Freaking out on shopping trip

Updated: Feb 10

In this article, as a counsellor I answer the challenges you face.

What happens when you can't face going to shop?


I went to the supermarket on Friday and I freaked out! Now when I think about going out again, I can't get past the front door.

I'd had a terribly busy morning. My husband shouted at me because he said he needed to get his report finished that night and he needed peace and quiet. We've been married for over a decade now and I feel he's getting selfish. I used to be a librarian, so I know what quiet time is and I never get any myself anymore. I told him this and he shouted at me which made my child cry. Instead of getting under my husband's feet, I took myself and my child off to the supermarket.

My child doesn't like wearing his mask, he's 7, and he keeps ripping it off his face and throwing it on the floor. I can't keep buying new ones and end up using a whole pack just going out with him. When I tried to make him see why he needed to wear it, he screamed so loud and wouldn't listen to me, I even picked him up and tried to hug him (which is difficult because I'm pregnant with my second child), so because he kept screaming, I put him back on the floor and slapped the back of his legs.

It was only a light slap and I felt awful as I could have hurt him. But I didn't as it did the trick as I could wipe his eyes and speak with him. But you wouldn't believe the stares I got from people! They looked at me as though I was a monster!

My face burned, my heart pounded in my ears and I couldn't breathe properly. The manager and a couple of shop assistants surrounded us and I thought they were going to take my boy away and lock me up, so I dropped my basket, grabbed my child and ran from the shop. I felt so embarrassed.

I tried to go out on Saturday and yesterday, but when I think about going out, I take so long to get ready, keep picking things up and putting them down again and when I finally walk towards the door my hands go sweaty and I feel as though I'm going to have a heart attack. I can't breathe. I get all sweaty and I have to sit down on the bed away from everyone. Even my child.

I can't sleep, I keep tossing and turning and thinking someone's going to knock on the door in the middle of the night and say that there's a report that I've been abusing my child. I would NEVER do that. I love him so much. My husband said that I was mad and I should go and see a doctor. A friend took me to see the doctor who give me some sleeping pills. All the time I was there, I was just frightened he would Section me.

Please help me Kaye? I feel so trapped in this house with a man who doesn't love me. I was looking forward to this lockdown because I thought it would bring us closer together. But it's done the opposite. I hate it, and now I can't even go out even if I want to. I can't stand this anymore. Please help?



I was so, so sorry to get this email from Debbie. She was so desperate for help she was pleading with me. It was a cry for help from someone who had reached the end of her tether and was floundering with nothing and no one to cling onto. I could imagine the scenario and felt deeply for her.

The first thing to acknowledge is that this pandemic is a most unusual time in history to be living in.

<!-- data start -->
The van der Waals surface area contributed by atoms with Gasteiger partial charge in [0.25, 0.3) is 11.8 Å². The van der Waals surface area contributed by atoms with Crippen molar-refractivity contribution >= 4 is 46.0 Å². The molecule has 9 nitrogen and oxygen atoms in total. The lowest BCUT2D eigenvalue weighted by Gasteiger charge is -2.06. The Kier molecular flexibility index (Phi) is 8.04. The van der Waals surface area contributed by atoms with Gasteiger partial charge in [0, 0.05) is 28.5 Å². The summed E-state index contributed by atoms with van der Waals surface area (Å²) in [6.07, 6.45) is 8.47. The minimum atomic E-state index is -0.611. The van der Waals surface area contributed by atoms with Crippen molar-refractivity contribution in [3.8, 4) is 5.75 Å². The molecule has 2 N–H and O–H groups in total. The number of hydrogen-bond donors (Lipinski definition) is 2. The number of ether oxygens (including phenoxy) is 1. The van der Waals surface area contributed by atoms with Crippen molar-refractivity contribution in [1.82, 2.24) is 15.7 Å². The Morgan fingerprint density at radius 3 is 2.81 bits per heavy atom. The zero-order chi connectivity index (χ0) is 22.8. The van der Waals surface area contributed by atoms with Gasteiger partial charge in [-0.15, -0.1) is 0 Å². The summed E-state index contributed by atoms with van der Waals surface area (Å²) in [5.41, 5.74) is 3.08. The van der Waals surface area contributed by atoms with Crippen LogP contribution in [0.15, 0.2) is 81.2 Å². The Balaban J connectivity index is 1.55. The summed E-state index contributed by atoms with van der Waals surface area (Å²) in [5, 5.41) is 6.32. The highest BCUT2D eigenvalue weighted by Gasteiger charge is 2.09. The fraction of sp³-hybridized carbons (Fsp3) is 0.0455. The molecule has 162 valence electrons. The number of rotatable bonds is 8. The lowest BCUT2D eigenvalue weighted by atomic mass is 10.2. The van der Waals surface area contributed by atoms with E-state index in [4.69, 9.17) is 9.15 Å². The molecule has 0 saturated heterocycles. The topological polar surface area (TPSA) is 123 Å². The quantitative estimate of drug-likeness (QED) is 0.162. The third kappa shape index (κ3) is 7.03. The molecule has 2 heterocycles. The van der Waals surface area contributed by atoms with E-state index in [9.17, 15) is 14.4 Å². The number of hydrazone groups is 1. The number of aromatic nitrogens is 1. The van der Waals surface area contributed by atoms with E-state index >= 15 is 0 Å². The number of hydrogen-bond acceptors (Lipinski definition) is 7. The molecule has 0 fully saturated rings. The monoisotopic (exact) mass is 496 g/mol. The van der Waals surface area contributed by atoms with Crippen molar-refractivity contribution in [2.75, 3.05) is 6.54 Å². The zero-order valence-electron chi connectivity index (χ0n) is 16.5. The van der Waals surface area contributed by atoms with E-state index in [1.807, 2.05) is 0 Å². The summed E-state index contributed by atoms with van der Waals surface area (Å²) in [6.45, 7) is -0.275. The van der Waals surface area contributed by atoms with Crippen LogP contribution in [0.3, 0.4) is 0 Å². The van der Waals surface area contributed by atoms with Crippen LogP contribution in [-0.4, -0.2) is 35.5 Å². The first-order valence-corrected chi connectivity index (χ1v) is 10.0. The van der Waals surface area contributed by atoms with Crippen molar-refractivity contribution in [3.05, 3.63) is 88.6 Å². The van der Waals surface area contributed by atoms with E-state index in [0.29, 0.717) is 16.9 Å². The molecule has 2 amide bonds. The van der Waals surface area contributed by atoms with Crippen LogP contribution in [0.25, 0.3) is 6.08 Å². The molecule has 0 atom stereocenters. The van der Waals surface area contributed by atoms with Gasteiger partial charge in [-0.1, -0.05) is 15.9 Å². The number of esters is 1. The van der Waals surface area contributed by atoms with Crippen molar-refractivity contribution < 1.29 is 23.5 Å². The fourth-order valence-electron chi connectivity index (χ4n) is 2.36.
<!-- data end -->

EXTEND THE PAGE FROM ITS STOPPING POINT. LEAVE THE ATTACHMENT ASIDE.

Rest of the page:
We're not alone - the whole world is experiencing it.

Debbie is around 35 years of age so has been going to the shops for quite a number of years, so there is nothing bad about going to the shops. This is the first time she has felt panicked at going outside and, of course, she is confused and anxious about feeling this way.

Debbie's husband was working from home because of the lockdown, it was a Friday and his company needed the report done by that evening. When a partner works from home, they don't have their normal routine, they have to learn to focus and the admin that was easily at hand in the office isn't at home. Debbie's husband was under pressure from his boss to get the report done and if he felt threatened by loss of work, he would be unable to respond in the way Debbie needed. His response would appear curt and unpleasant. I'm not excusing his behaviour, but most male brains tend to communicate in this way: short sentences with few one-sylabul words.

This was a natural response to an unnatural situation. Her little boy wasn't used to having something covering his face. It takes a while for anyone to get used to things like this and children are no exception.

The slapping of children is not outlawed in our society yet, but from the media you would think this is law now. This can naturally create panic in mothers who have energetic children.

Debbie described a number of emotional stressors she had experienced:

  • feeling unappreciated by her husband

  • feeling threatened by other shoppers/store assistants

  • face burning up

  • heart pounding in her ears and

  • difficulty breathing

  • lack of sleep

  • repetitve exercises (keep picking things up and putting them down again)

  • sweaty palms and an inability to walk towards the door

From these brief points, it seems that Debbie was having a panic attack brought on by anxiety because of a build-up of stressful events. Anxiety can be the precursor to a lot of behaviour issues we cannot control and it appears that OCD could become one of them. The chief reason is that Debbie's brain is taking control of the situation. It's that freeze, fight or flight syndrome in action. The alarm system in her brain is pattern-matching back to the event in the shop and her mind is reliving that experience. When she walks towards her door, her mind says

"We're going outside again! You remember what happened last time!"

Panic attacks can be very scary. People can get a panic attack just by the thought of having a panic attack. Debbie's brain is working on overdrive trying to tell her it's 'dangerous' outside. This brings on a fear of the outside space, typically known as agoraphobia. Agoraphobia is the body's way of protecting itself from any perceived dangers 'out there' by keeping you in a space where it believes it will be safe.